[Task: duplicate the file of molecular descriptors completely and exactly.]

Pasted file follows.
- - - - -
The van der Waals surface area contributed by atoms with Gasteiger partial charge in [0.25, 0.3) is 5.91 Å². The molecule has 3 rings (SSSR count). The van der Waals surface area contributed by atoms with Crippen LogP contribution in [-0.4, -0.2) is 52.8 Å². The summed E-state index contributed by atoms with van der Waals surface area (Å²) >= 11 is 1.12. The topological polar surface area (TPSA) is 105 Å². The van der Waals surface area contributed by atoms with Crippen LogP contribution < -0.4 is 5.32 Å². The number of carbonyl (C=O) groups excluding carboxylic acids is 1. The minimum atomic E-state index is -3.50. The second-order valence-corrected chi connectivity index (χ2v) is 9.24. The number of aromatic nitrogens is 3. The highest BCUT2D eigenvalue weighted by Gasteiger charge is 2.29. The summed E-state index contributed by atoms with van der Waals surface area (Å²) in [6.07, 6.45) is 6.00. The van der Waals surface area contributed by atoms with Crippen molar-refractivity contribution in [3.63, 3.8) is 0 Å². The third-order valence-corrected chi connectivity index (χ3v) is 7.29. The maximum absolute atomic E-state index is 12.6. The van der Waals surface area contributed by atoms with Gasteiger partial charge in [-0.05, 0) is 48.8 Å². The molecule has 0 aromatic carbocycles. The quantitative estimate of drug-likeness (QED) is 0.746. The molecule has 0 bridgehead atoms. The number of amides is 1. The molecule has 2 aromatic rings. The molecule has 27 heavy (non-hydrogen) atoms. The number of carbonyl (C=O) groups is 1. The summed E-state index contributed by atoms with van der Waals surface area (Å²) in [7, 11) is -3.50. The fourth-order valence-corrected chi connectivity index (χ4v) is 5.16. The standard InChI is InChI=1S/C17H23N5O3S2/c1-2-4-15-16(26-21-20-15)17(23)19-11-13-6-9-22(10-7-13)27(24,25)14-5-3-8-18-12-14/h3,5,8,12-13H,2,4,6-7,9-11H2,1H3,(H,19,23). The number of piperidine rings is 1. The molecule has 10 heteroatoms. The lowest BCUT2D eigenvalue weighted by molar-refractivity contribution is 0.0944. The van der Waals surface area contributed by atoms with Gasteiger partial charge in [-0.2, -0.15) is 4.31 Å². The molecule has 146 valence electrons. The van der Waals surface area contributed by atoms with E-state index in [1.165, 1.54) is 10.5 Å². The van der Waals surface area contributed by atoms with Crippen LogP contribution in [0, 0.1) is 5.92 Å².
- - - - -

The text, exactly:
The van der Waals surface area contributed by atoms with Gasteiger partial charge in [0.25, 0.3) is 5.91 Å². The molecule has 3 rings (SSSR count). The van der Waals surface area contributed by atoms with Crippen LogP contribution in [-0.4, -0.2) is 52.8 Å². The summed E-state index contributed by atoms with van der Waals surface area (Å²) >= 11 is 1.12. The topological polar surface area (TPSA) is 105 Å². The van der Waals surface area contributed by atoms with Crippen LogP contribution < -0.4 is 5.32 Å². The number of carbonyl (C=O) groups excluding carboxylic acids is 1. The minimum atomic E-state index is -3.50. The second-order valence-corrected chi connectivity index (χ2v) is 9.24. The number of aromatic nitrogens is 3. The highest BCUT2D eigenvalue weighted by Gasteiger charge is 2.29. The summed E-state index contributed by atoms with van der Waals surface area (Å²) in [6.07, 6.45) is 6.00. The van der Waals surface area contributed by atoms with Crippen molar-refractivity contribution in [3.63, 3.8) is 0 Å². The third-order valence-corrected chi connectivity index (χ3v) is 7.29. The maximum absolute atomic E-state index is 12.6. The van der Waals surface area contributed by atoms with Gasteiger partial charge in [-0.05, 0) is 48.8 Å². The molecule has 0 aromatic carbocycles. The quantitative estimate of drug-likeness (QED) is 0.746. The molecule has 0 bridgehead atoms. The number of amides is 1. The molecule has 2 aromatic rings. The molecule has 27 heavy (non-hydrogen) atoms. The number of carbonyl (C=O) groups is 1. The summed E-state index contributed by atoms with van der Waals surface area (Å²) in [7, 11) is -3.50. The fourth-order valence-corrected chi connectivity index (χ4v) is 5.16. The standard InChI is InChI=1S/C17H23N5O3S2/c1-2-4-15-16(26-21-20-15)17(23)19-11-13-6-9-22(10-7-13)27(24,25)14-5-3-8-18-12-14/h3,5,8,12-13H,2,4,6-7,9-11H2,1H3,(H,19,23). The number of piperidine rings is 1. The molecule has 10 heteroatoms. The lowest BCUT2D eigenvalue weighted by molar-refractivity contribution is 0.0944. The van der Waals surface area contributed by atoms with Gasteiger partial charge in [-0.2, -0.15) is 4.31 Å². The molecule has 146 valence electrons. The van der Waals surface area contributed by atoms with E-state index in [1.165, 1.54) is 10.5 Å². The van der Waals surface area contributed by atoms with Crippen LogP contribution in [0, 0.1) is 5.92 Å².